Guest blogger Priya Chattier speaks at DLP’s 2016 Annual Conference at La Trobe University in Melbourne on Monday 8 February. Her post here begins a short series on the conference theme: Power, politics and positive deviance.
Fiji’s parliament – as in other legislatures in both developed and developing countries – is marked by a glaring absence of female faces. Women in Fiji have the right in principle to vote and to run for political office, but their invisibility in national politics suggests that sexism and misogyny still deter many.
Fiji’s disparate communities disgree on many issues but many share, to a greater or lesser degree, a widespread resistance to women’s participation in public life that has persisted long beyond the independence Fiji won in 1970. However, Fiji’s 2014 elections, the first since the military coup in 2006, brought some good news; 44 women stood for election to the 50 seats being contested, and eight were elected.
All but one represented a political party. Roshika Deo declared early on in the election campaign that she would stand as an independent. A gutsy young feminist, and campaigning in a culture where political support is usually very closely allied to ethnic and clan networks, she predictably failed to win a parliamentary seat. But did her strategies have other transformative outcomes that qualify her as a positive deviant?
At the 2016 DLP Conference in Melbourne next week, I will argue that her exceptional performance – despite facing similar and, in some ways, much worse constraints than other female candidates – makes her exactly the kind of outlier that the concept of positive deviance challenges us to recognise. Her unconventional electoral strategy may offer new insights into existing discourses on women’s underrepresentation in Pacific legislatures, and there is evidence that some now see Roshika Deo as an archetype for the future female electoral candidates Fiji needs.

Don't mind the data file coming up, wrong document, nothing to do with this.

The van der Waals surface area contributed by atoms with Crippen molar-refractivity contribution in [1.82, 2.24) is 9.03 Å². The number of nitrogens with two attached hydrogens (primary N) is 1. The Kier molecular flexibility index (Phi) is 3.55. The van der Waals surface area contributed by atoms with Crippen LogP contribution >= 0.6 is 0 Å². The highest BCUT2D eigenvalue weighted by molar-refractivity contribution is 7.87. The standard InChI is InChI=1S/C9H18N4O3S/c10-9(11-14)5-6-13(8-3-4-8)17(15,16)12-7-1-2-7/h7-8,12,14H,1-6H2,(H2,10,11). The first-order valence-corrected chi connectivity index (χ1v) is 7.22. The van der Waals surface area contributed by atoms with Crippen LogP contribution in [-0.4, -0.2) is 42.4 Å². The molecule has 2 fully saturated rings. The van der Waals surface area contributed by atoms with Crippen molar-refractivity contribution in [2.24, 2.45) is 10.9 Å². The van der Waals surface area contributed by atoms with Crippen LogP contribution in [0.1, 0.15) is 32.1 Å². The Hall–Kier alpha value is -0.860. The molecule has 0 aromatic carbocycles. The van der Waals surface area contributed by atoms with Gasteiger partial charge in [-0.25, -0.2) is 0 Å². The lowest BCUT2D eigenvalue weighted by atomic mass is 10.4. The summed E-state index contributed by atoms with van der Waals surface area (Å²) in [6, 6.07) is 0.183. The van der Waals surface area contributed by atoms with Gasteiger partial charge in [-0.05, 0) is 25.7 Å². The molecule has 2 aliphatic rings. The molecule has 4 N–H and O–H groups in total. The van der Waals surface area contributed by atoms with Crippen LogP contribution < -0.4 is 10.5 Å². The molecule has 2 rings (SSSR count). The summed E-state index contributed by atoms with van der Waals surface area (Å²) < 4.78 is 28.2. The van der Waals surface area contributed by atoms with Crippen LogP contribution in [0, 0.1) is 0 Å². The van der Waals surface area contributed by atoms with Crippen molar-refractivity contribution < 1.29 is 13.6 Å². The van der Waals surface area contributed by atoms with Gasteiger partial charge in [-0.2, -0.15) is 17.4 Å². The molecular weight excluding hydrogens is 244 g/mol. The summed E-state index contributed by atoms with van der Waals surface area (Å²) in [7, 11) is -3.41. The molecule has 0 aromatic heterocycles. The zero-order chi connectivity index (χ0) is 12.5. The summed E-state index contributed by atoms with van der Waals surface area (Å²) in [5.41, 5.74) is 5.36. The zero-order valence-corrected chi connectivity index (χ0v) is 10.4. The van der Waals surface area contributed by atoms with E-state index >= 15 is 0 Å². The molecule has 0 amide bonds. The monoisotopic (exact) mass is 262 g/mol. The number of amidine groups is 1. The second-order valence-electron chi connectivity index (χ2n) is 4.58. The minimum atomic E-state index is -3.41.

Even before she launched her electoral campaign, the former lawyer and NGO worker was already a high profile activist who had attracted much attention. She created ‘Be the Change’ to underpin her candidacy, a social media platform that encouraged women and young people to embrace, celebrate and promote democratic change and social justice through social media.
Her decision to stand as an independent – rejecting serious offers of support from mainstream parties who wanted her to join their camp – soon attracted immense hostility. She was accused of manipulating the gender card and presenting a sensationalist ‘victim’ view of Fiji’s women.
In reply, she insisted that she could not in all conscience join any of the established political parties. “We wanted change, and so we started ‘Be the Change’ campaign that stood firm on issues of LGBTIQ, women’s rights, mental health, sexual and reproductive human rights of women and men, amongst other issues. None of the established parties had a firm or clear stand on these issues,” she said.
Her opponents attacked her through the gender stereotypes of both traditional culture and religion. As a young woman running her own political campaign, she was cast as someone who must therefore disdain all women who chose to accept a more traditional role in Fiji society. The misogyny, harassment and cyber-bullying she faced was not subtle; for instance, her face was photo-shopped into an image of the fierce Hindu goddess Kali, semi-naked and surrounded by skulls.